Clinton vs. Trump – Hillary Clinton presidential campaign (4)
Clinton vs. Trump: the political rhetoric of the 2016 presidential election, or will Hillary have the last word?
The Democratic Party will nominate Hillary Rodham Clinton, former United States Senator and Secretary of State, as its candidate for President of the United States. That’s not a surprise, but no one expected it to take this long. Ms. Clinton has struggled to claim her position for many reasons. Differences in the political rhetoric of her campaign and that of the competition reflect much of her trouble.
Hillary Clinton presidential campaign – Clinton: the weighty baggage
Sen. Bernie Sanders will concede and request a unanimous acclamation by the Convention. Following a similar schedule, the convention will approve the nominee for Vice President. The choreographed event will end with persuasive speeches by the nominees.
This year things will be
Philadelphia: There is a potential for violence in the streets surrounding the Democratic Party’s convention. For one thing, there is a problem hosting the convention at Philadelphia’s Wells Fargo Center because it is some distance from the hotel clusters at the airport and in center city. Attendees will have to travel the streets and that increases their vulnerability.
Democratic National Conventions draw every social and political fringe group. But, this year the they are likely to be hostile and vocal. For example, if Black Lives Matter supporters take to the streets, they will confront a police force pre-disposed to protect its own. Philadelphia managed the visit of Pope Francis with care and sensitivity, but there was no anger on the street to worry them. If she has not taken ownership of social “revolutionaries,” they may take over the streets as they did as the 1967 convention.
Senator Bernie Sanders: Ms. Clinton has not muted Sanders or his rabid followers. She seems to assume they will come around, but she has not addressed their expectations. She creates doubt by refusing to answer his charges, and she fails to acknowledge the real difference in their platforms and agendas. Her public assumption that Sanders represents a minor difference in the Democratic Party mission begs a lot of questions.
She has failed, at the time of this writing, to persuade Sanders to release his delegates to vote for her. She has failed to accept his platform input or leverage her power into promising cabinet appointments or a share of the spoils. Their continuing conflict consumes time and energy better spent on her fight with Trump.
President Barack Obama: Clinton’s relationship with Barack Obama has always appeared strained. He has shown no real passion in his public dealings with her or in his lukewarm endorsement. She cannot claim connection with any of Obama’s major achievements, but she cannot break her connection with Obama in the eyes of those who despise him.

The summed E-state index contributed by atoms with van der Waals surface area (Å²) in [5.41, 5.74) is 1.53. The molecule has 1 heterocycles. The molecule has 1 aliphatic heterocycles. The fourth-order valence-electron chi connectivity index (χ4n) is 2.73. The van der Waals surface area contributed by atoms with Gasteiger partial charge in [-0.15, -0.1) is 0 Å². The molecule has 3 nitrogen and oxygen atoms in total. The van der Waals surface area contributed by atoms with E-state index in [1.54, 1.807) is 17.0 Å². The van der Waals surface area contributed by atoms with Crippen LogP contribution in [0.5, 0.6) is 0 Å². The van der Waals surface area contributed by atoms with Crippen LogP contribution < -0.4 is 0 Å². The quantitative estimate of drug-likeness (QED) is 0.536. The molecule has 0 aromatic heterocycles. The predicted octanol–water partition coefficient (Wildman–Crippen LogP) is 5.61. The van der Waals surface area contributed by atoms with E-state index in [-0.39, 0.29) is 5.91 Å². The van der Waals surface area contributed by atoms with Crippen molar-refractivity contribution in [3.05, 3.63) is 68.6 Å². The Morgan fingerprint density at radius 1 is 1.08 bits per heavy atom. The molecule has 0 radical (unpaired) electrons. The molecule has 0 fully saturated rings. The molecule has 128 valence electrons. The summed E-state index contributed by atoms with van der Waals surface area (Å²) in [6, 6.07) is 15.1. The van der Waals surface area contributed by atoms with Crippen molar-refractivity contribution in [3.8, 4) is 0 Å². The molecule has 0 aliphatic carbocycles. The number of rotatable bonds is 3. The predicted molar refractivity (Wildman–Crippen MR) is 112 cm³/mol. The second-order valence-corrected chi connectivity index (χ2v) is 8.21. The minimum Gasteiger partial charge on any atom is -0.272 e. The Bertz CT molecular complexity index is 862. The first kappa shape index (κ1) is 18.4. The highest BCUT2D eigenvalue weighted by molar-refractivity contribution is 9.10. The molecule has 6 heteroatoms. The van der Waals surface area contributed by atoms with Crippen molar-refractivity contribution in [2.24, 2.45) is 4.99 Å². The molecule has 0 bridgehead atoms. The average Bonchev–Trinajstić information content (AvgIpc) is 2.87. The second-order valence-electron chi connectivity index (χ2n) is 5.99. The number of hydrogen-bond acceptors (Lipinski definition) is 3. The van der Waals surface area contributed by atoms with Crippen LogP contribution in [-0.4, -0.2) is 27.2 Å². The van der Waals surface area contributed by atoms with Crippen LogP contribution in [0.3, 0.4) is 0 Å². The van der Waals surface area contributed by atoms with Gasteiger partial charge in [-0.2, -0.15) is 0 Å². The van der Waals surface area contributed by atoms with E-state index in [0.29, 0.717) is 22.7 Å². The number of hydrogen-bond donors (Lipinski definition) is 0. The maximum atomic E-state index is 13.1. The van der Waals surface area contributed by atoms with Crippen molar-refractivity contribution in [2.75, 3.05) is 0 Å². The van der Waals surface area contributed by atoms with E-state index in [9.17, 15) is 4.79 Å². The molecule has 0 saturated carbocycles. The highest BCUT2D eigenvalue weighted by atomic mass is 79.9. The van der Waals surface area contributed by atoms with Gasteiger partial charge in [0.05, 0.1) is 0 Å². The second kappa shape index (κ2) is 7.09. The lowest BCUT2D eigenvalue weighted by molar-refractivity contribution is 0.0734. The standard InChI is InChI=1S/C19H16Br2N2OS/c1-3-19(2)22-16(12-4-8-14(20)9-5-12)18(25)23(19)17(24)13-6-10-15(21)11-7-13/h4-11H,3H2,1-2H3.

Barack Obama has disappointed a large number of Americans and party loyalists. They forget or ignore his successful policy moves to solve the financial crisis that welcomed his inauguration, the oil shortage that choked American consumers, the targeted elimination of top terrorist leaders, the restoration of relations with Cuba, and the passage of the broadest attempt at universal healthcare. But, she has closer ties to major failures in foreign relations like the collapse of the Egyptian Spring, Benghazi, Syria, and Russian relations.
Her past: The Clinton name burdens Hillary. She and former President William Clinton have failed to smother rumors of corruption and infidelities dating well before his first election. They have been accused of real estate shenanigans in Whitewater, the murders of Chief of Staff Vince Foster and Commerce Secretary Ron Brown, and Bill’s serial sex escapades.
Bill Clinton, strangely enough, still enjoys the adulation of Democrats despite his sexual harassment of Monica Lewinsky, lies to the American people, and perjury under oath before Congress. That popularity is not covering for her alleged email conspiracy and Goldman Sachs dealings. The public as a whole may be dynasty fatigued.
The Hillary Clinton presidential campaign & her rhetorical strategy:
While Trump promises solutions so huge that no one can test them, Hillary Clinton responds in a more tempered rhetorical style, and it is costing her. She believes her style sets her above the fray, but this may leave her outside the game. While Trump works on his brand, she pursues down home relationships, a style that better suits folksy Bill. As such, it fails to distinguish her from Bill and his brand.
Hillary centers speeches on small town stories, anecdotes that place her among the common folk and model a progressive theme. Focused on consolidating an existing electorate, she touches base with all the classic progressive issues and vocabulary. But, where Bill was winsome, she seems condescending and old-school. She debates with force and intelligence, but Trump has changed the playing field.
Relying on the emotional vocabulary of Roosevelt-era liberalism, Hillary Clinton’s rhetoric wears a dated pantsuit. Political correctness traps her into circumlocutions and avoidance. Preaching to the choir does little to expand her base. And, it will not stop a Trump who has no interest in subtlety or turn of phrase.
Conclusion: Hillary is in a bind. In 2012, she lost to the soaring rhetoric of Barack Obama’s Black Baptist call-and-respond rhythms. And, Donald Trump leads with a style she cannot match without sounding shrill and petty, a sexist bind, but real nonetheless. She leaves him so much more room to bluster and fluster if as a woman she is forced into an androgynous mode. Given the choice between her ideas and his anti-elitist, anti-institutional posture, Trump’s followers seem to prefer the simple. So regarding to the Hillary Clinton presidential campaign,
will Hillary have the last word?